The Mining Research Laboratories focus on extraction technologies that are safe, economic, and energy efficient. Research at the laboratories (see Figure 1) includes rock mechanics, blasting, mine planning, reliability and maintenance of mobile mining equipment, pyrometallurgy, mineral processing, extraction of critical minerals from primary and secondary sources as well as the social, economic and legal aspects of mining and its sustainability.

Research in critical minerals conducted by several faculty members aims at the development of cleaner and more efficient production methods in mineral processing, hydrometallurgy and pyrometallurgy by integrating a series of innovative strategies, including microwaving as an alternate form of energy and machine learning. Researchers also focus on the mine-to-mill and process-to-environment interfaces with recycling opportunities at all levels, such as the recovery of minerals from recycled EV batteries. 

The most current theme of research in rock mechanics is stress fields in complex rock masses. Stresses are a fundamental part of stability analysis in mine design, but little effort has been put into understanding stresses in mines compared to methods of estimating rock mass strength. Most mines are located in regions of geological complexity and there is much anecdotal and direct evidence that this is why deposits are found in these areas, including seismicity, which indicates that stress fields in such environments are far from simple, even before mining takes place. 

The rock mechanics/mine design group is developing a variety of tools and techniques to learn about the characteristics of stress fields at a variety of scales (crustal to mine) and in deep and high stress settings. The objective is to better understand rock mass behaviour, to model surface and underground excavations, and to improve the geomechanical mine design process. The blasting group examines ways of reducing energy consumption in breakage and milling using innovative blast designs. The work begins with the fundamental understanding of the performance of energetic materials, the energy delivery during blasting, the propagation of stress waves in the rock mass, and the resulting micro and macro fracture and fragment formation. These efforts are supported by experimental studies conducted in a remote 400-acre laboratory facility.

The Mine Planning group investigates new approaches for optimal mine design and fleet management while considering mine safety. More specifically, the group explores new efficient short-term and long-term surface and underground mine planning techniques. This computational lab develops and adapts optimization methods from computer science and operations research such as machine learning and mathematical programming to solve problems in mine optimization and mine automation.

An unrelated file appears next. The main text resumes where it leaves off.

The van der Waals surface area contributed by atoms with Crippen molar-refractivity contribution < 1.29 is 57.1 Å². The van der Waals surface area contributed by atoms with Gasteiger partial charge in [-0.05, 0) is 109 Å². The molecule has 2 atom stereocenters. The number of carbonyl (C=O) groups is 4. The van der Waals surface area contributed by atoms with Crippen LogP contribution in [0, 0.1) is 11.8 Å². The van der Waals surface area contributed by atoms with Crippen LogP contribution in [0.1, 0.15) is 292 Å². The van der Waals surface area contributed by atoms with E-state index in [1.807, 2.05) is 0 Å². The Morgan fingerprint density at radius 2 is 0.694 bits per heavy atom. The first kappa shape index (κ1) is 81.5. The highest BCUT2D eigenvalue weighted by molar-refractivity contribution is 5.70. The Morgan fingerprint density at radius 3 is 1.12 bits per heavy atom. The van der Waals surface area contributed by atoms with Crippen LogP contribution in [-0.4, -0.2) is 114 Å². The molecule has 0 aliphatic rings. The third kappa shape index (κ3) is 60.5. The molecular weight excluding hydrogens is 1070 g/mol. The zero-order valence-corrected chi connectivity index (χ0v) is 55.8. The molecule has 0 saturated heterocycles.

Apart from hydrometallurgy, mineral processing laboratories conduct research on kinetics, thermodynamics of reagent interactions in simulated process environment, surface phenomena in mineral processing, reactivity and stability of sulphide minerals in tailing environments, recycling, dewatering and waste utilization, recovery of fine particles, concentrator circuit analysis, and the design and flotation of complex sulphides and associated selectivity problems. Other recent research is focused on process development for minerals used in energy storage, oxide mineral flotation, and the use of machine learning in mineral processing and metallurgy.

The current research focus for those studying pyrometallurgy at the laboratories is the application of new energy sources for the recovery and recycling of metals, as well in the comminution stages in the mill. In particular, the group is interested in the use of plasmas and microwaves in extractive metallurgy. Microwaves are a relatively new energy source with considerable potential, and fundamental research is being performed on the interactions of microwaves with minerals. On the applied side, this technology is being studied for drying, heating, and smelting applications.

Last but not least, the Green Mining Value Chain lab investigates mining sustainability, the circular economy, resource efficiency and urban mining. Other research in energy efficient mining includes artificial ground freezing with renewable energy, energy-efficient ventilation, heating and cooling and the use of hydrogen in Mining. 

The Mining Research Laboratories group includes two fellows of the Canadian Institute of Mining, Metallurgy and Petroleum (CIM), a fellow of the Canadian Academy of Engineering (CAE), the associate editor of Canadian Metallurgical Quarterly, a former editor of the Journal of Blasting and Fragmentation, the Chair in Mine Design, and the NorandaFalconbridge Chair in Mine-Mechanical Engineering. 

Members of the Mining Research Laboratories Group visit the Chuquicamata mine in Chile
Figure 1: Members of the Mining Research Laboratories Group visit the Chuquicamata mine in Chile.